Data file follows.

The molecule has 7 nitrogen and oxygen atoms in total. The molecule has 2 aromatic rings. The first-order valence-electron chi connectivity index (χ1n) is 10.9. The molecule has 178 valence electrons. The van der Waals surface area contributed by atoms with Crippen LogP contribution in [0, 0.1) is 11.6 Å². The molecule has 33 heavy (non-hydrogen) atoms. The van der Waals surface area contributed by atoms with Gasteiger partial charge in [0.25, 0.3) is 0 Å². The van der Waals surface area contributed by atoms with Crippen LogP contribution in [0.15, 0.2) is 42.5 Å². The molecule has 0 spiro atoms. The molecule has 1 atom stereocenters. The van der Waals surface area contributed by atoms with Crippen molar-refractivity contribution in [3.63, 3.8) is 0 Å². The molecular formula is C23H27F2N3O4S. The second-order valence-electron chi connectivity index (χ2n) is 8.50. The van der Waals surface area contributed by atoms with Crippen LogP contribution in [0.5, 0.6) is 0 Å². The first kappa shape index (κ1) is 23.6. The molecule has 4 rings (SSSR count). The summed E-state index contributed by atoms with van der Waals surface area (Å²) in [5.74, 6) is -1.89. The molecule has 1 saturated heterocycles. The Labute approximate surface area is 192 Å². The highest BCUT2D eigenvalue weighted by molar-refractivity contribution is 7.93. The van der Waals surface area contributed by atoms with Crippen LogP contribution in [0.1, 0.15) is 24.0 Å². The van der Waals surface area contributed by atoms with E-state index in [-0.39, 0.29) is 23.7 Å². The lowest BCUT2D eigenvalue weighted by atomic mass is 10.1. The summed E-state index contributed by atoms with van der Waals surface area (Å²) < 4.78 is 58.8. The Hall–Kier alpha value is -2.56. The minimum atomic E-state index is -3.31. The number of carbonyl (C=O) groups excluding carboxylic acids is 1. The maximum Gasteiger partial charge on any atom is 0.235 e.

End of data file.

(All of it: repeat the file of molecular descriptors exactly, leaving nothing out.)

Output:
The molecule has 7 nitrogen and oxygen atoms in total. The molecule has 2 aromatic rings. The first-order valence-electron chi connectivity index (χ1n) is 10.9. The molecule has 178 valence electrons. The van der Waals surface area contributed by atoms with Crippen LogP contribution in [0, 0.1) is 11.6 Å². The molecule has 33 heavy (non-hydrogen) atoms. The van der Waals surface area contributed by atoms with Gasteiger partial charge in [0.25, 0.3) is 0 Å². The van der Waals surface area contributed by atoms with Crippen LogP contribution in [0.15, 0.2) is 42.5 Å². The molecule has 0 spiro atoms. The molecule has 1 atom stereocenters. The van der Waals surface area contributed by atoms with Crippen molar-refractivity contribution in [3.63, 3.8) is 0 Å². The molecular formula is C23H27F2N3O4S. The second-order valence-electron chi connectivity index (χ2n) is 8.50. The van der Waals surface area contributed by atoms with Crippen LogP contribution in [0.5, 0.6) is 0 Å². The first kappa shape index (κ1) is 23.6. The molecule has 4 rings (SSSR count). The summed E-state index contributed by atoms with van der Waals surface area (Å²) in [5.74, 6) is -1.89. The molecule has 1 saturated heterocycles. The Labute approximate surface area is 192 Å². The highest BCUT2D eigenvalue weighted by molar-refractivity contribution is 7.93. The van der Waals surface area contributed by atoms with Crippen LogP contribution in [0.1, 0.15) is 24.0 Å². The van der Waals surface area contributed by atoms with E-state index in [-0.39, 0.29) is 23.7 Å². The lowest BCUT2D eigenvalue weighted by atomic mass is 10.1. The summed E-state index contributed by atoms with van der Waals surface area (Å²) < 4.78 is 58.8. The Hall–Kier alpha value is -2.56. The minimum atomic E-state index is -3.31. The number of carbonyl (C=O) groups excluding carboxylic acids is 1. The maximum Gasteiger partial charge on any atom is 0.235 e.